26 EOD were today called to neutralise a device in North Point. It turned out to be a Japanese 150mm HEAP (High Explosive Armour Piercing). EOD were kind enough to let me know that it: “likely was targeting the Pill Boxes (thus the armour piercing, they are thick skinned to penetrate a structure without breaking up on impact). Location was on top of the old North Point Estate.” They also mentioned that the explosive was picric acid – slightly more powerful than TNT, but with an unfortunate tendency to react with the metal of casing and fuse to make a very sensitive contact explosive. These things get nastier as they age and are definitely best avoided. After the controlled explosion they continued: “all these years later and some of us are still dodging Japanese shrapnel in North Point.”
23 Mike Babin kindly let me know the sad news that his father Alf Babin – a survivor of St Stephen’s – passed away last month at the age of 92. A short obituary can be found here (scroll down on the right).
20 The South China Morning Post is looking to interview people in Hong Kong who lived through the war years, for the forthcoming 70th anniversary of the end of hostilities. 20 Here’s an interesting question. William Sprague’s (HKVDC) POW diary has a number of mentions of ‘Mercury’ as if Mercury is either a person bearing news, or something similar. For example: “No.12 read today, but Mercury was rather incoherent.” We wonder if this could be a reference to information coming into Argyle Street by radio or other means? 20 I was shocked today, looking at Amazon.com’s UK site, to see that paperback copies of Not The Slightest Chance are being offered for between two and four thousand pounds! Ludicrous. I’m sure no one would spend anything like that. I’ll have to see if HKUP would be willing to sponsor a new edition.
18 For the first time in a number of years, I was today introduced to a ‘new’ surviving POW from Hong Kong. He is David Kyle of the Royal Engineers, one of the ‘hard men’ who were on the first draft of Hong Kong POWs to be sent to Japan. Aged 94, he now lives in North Island, New Zealand. 18 Elizabeth Ride kindly sent me the list of personnel of HMS Cicala from ADM 199/1286. I didn’t know that this existed. There are dates on the list up to the end of 1942, which makes its provenance hard to guess.
17Tony Ablong contacted me again, still trying to establish precisely how his father Alfred Ernest Ablong (Senior), a Warden in the ARP, lost his life during the fighting. His name is not recorded in CWGC files, nor anywhere else formal that I can find. And yet he certainly didn’t survive, and is believed to have lost his life while trying to provide the defenders of Wang Nai Chung Gap with food. 17 A researcher by the name of Hans Houterman kindly provided me with proof that Joseph Hurst indeed served on HMS Cicala, initially under Gandy. Hurst referred to himself as the commander of the vessel (and this is confirmed by Holroyd’s account), and yet during the fighting the commander was Boldero. It now seems most likely that Hurst commanded temporarily, between those two captains.
16 I’m in contact with Ian Gill. This is doubly interesting, as not only is Ian the younger half brother of poor Brian Gill who drowned in Stanley, but his family and Boxer’s family were very close friends. In fact they stayed with Charles and Mickey at Conygar for quite a while immediately after the war. Ian kindly sent a number of photos from those days. 16 Being stuck in San Francisco airport for five hours, I finally read Joseph Hurst’s full account of his escape from North Point. It was extremely well written. It’s interesting that I now have full unpublished accounts from two of the four members of this escape, plus partial from a third. Hurst, among many other things, was a good observer. I particularly liked this description from a village they passed through shortly after escaping: "During this meal the domestic animals became part of the family. As it s custom to drop all bones and other refuse on the floor while eating, the chickens, dogs, pigs and other animals come into their own by wandering in and out between our legs picking up the scraps and incidentally, keeping the floor relatively clean. There was of course, the usual myriad of flies and mosquitoes due to stagnant pools and filthy conditions. However, I should say the people themselves made valiant attempts to keep themselves moderately clean. They were quite happy and did not aspire to any higher things in life; they were content with their normal lot and simply wished to be left alone. Their lot at this time was far from normal. The Japs had been there and looted the place, leaving little of any real value. They were pitifully poor. The food with which we had been provided was more than they could afford for themselves. We could see the amazed look in the eyes of the children as they watched us eat; it was a long time since they had seen a spread like that and probably never joined in one."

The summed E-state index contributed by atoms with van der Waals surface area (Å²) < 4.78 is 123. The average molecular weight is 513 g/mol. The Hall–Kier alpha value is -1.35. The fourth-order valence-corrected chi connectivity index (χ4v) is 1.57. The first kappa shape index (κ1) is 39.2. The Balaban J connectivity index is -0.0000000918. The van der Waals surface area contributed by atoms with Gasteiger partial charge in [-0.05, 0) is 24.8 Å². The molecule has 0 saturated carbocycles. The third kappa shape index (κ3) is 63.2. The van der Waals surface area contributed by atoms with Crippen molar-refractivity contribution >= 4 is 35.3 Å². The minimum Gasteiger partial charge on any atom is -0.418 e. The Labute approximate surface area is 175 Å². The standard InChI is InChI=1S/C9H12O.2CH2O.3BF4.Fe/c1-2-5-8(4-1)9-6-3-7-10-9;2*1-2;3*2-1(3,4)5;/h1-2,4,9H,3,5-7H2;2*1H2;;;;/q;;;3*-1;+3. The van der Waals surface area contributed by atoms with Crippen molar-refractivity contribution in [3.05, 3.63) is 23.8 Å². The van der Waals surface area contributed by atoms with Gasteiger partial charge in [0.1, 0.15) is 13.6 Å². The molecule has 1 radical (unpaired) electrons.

15 George Frost’s great grandson got in touch. The challenge here is that there were two George Frosts in Stanley, and we’re still not sure which one this was! They were both government Health Inspectors, which really doesn’t help.
13I passed Hugh Farmer a few details about Robert Taylor and the Rescue and Demolition Corps of the PWD (Public Works Department). Taylor was the manager of Green Island Cement and a Stanley Internee. Hugh’s Industrial History of Hong Kong website is well worth a look.
12 William Tyner’s family kindly scanned in a number of his letters, plus photos and other relevant documented from Kamaishi (see last month). These included a unique photo of Tyner’s wife and daughter being evacuated to Australia in 1940 on the Awatea (illustrated), and immediate post-war photos showing the damage from the American naval shelling of Kamaishi during which Tyner lost his life.